While I took little to no interest in the football world cup, I cannot deny that its recent presence in Russia has been of significant advantage to me with a clear and present effort to make each of the host cities welcoming to non-russian speaking visitors. In Kazan this was apparent in the pop up tourist information tents around the old city and the handy “Nightlife of Kazan” booklets at my hostel. The latter were particularly good, suggesting sights to see and various eateries in addition to live music venues and a few vouchers.
With only a day to explore the city and having caught up on my sleep with an early night, I got and early start, wandering up Bauman Street to the Kazan Kremlin. Coming to see the beautiful Qolşärif Mosque was my main reason for stopping in Kazan and having caught a glimpse of it from the taxi the day prior, I was buzzing with anticipation as I wound through the old buildings of the Kremlin to see it. The cyan roofs stretching toward the sky atop glistening white towers did not fail to impress and stole my breath as I craned my head back to admire them.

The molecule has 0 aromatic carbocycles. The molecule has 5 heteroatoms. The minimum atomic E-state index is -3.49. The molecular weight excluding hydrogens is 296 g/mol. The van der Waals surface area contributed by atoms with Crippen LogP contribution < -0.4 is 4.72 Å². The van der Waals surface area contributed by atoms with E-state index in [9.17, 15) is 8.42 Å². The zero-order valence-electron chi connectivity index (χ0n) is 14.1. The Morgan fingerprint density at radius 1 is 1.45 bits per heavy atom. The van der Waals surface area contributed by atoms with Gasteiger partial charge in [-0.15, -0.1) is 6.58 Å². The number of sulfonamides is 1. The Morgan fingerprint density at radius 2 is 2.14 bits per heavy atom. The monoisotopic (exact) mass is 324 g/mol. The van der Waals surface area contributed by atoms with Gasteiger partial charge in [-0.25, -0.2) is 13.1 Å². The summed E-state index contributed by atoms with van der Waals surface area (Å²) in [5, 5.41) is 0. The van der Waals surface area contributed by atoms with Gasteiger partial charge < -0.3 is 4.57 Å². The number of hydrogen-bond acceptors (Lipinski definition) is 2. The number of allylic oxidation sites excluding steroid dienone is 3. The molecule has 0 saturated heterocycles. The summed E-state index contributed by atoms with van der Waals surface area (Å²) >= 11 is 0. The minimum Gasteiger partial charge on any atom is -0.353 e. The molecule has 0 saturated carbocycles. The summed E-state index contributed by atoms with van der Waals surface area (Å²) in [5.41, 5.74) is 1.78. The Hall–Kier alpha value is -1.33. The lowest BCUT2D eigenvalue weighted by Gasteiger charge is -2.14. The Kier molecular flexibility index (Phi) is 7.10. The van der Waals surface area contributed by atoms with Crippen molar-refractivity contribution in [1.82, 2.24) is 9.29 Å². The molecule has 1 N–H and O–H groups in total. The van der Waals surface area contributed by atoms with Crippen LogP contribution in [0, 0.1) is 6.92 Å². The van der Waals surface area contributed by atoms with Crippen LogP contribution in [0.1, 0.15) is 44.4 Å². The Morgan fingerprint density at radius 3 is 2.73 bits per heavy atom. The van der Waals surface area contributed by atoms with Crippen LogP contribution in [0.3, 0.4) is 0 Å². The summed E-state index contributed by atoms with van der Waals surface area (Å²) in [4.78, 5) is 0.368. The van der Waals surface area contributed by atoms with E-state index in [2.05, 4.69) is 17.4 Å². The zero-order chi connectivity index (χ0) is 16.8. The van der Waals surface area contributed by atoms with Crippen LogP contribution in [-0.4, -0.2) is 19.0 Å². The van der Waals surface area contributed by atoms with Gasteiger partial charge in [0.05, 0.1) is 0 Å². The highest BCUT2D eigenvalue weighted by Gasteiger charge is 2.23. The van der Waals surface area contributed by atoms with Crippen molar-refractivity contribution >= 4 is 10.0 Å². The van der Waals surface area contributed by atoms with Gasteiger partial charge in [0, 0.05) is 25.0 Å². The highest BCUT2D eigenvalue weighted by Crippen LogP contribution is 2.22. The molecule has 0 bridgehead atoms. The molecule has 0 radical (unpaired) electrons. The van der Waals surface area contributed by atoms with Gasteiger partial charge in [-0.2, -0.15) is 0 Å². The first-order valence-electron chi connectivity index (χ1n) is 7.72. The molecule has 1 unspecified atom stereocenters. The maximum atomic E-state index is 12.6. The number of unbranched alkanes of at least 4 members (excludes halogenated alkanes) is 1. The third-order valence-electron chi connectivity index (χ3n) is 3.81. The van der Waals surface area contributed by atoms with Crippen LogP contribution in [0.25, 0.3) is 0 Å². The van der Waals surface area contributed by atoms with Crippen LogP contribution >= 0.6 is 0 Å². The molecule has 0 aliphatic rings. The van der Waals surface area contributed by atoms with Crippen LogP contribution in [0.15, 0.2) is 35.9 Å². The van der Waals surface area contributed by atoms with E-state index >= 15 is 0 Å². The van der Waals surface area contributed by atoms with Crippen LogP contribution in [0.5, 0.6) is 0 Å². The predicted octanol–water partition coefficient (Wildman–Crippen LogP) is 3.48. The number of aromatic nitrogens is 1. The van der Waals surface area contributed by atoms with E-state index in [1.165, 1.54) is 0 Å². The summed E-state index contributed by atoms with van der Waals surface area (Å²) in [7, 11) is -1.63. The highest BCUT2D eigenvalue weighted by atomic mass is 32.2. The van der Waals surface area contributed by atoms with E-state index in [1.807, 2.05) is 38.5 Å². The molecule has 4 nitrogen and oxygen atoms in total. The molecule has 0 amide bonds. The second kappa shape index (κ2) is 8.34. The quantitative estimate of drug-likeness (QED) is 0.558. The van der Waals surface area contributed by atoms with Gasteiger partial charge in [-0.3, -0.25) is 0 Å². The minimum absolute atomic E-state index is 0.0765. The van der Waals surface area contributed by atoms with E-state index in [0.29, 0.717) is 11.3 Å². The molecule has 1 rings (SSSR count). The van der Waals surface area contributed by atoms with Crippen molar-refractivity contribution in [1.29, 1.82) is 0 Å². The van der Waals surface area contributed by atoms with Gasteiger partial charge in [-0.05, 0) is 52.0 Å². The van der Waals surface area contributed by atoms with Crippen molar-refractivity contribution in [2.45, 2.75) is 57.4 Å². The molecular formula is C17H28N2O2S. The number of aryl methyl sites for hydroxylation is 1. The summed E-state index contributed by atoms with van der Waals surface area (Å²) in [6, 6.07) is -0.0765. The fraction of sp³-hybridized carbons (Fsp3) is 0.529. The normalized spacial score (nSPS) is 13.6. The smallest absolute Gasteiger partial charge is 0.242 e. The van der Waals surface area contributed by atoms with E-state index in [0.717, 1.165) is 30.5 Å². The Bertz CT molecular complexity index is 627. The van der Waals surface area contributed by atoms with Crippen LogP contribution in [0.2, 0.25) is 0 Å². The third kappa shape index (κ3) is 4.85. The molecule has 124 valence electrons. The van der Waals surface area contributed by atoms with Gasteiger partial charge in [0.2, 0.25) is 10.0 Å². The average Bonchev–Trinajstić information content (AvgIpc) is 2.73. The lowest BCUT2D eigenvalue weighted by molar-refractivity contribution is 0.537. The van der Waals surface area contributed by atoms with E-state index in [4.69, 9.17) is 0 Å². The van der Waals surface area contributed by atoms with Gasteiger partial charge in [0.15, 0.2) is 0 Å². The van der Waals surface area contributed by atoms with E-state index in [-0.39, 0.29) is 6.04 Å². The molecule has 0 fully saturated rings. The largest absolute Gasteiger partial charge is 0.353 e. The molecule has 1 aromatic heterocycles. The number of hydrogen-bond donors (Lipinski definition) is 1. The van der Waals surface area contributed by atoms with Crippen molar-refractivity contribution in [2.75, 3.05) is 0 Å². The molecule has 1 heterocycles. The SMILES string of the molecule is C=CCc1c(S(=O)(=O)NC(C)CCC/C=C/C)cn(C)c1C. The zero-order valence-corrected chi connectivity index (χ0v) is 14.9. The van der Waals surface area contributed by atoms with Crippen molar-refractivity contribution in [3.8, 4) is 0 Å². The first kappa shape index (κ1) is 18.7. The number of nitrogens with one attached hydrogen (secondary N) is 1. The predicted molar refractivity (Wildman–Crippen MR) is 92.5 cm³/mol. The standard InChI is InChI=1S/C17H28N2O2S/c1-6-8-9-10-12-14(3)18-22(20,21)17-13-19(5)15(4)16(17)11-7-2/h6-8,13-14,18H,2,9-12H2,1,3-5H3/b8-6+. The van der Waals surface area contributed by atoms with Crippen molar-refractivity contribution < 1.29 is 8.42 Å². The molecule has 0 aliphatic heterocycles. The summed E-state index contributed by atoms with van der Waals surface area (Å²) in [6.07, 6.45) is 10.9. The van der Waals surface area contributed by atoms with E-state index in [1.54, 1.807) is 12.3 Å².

By comparison and given the lack of English signage (the World Cup accessibility boost fell short at translations in museums) the rest of the Kazan Kremlin paled. This is not to say it was not good, the view over the Reka Kazanka was spectacular and the domes of the Annunciation Cathedral were suitably elegant, it is just that the Qolşärif Mosque is the type of building whose elegance and architecture are so magnificent that it takes several days for the memory to fade and before most other buildings can compare.
Having finished my exploration of the Kazan Kremlin and resisted the urge to get a horse and cart ride around the city, I found myself heading to the Soviet Life Museum. This turned out to be a bit disappointing as all the English was outside and once one got into the museum there were hardly any Russian descriptions and no English ones. Overall the Museum also had the air of a jumble sale from forty or fifty years ago rather than that of a museum.
Unfortunately, with the departure time of my train to Moscow drawing closer, I had to finishing my sightseeing of Kazan at this point and grab dinner before walking to the train station. This final leg of my Trans Siberian journey-I shall not count my commuter train to St Petersburg-was the shortest, and does not merit its own post as very little can be said about sleeping soundly on a train for eight hours. The train itself was very smart and new. Indeed both third class carriages I have stayed in have been rather nice and a whole lot better than I had been led to believe. That or as a student backbacker, I just have very low standards and am easy to please.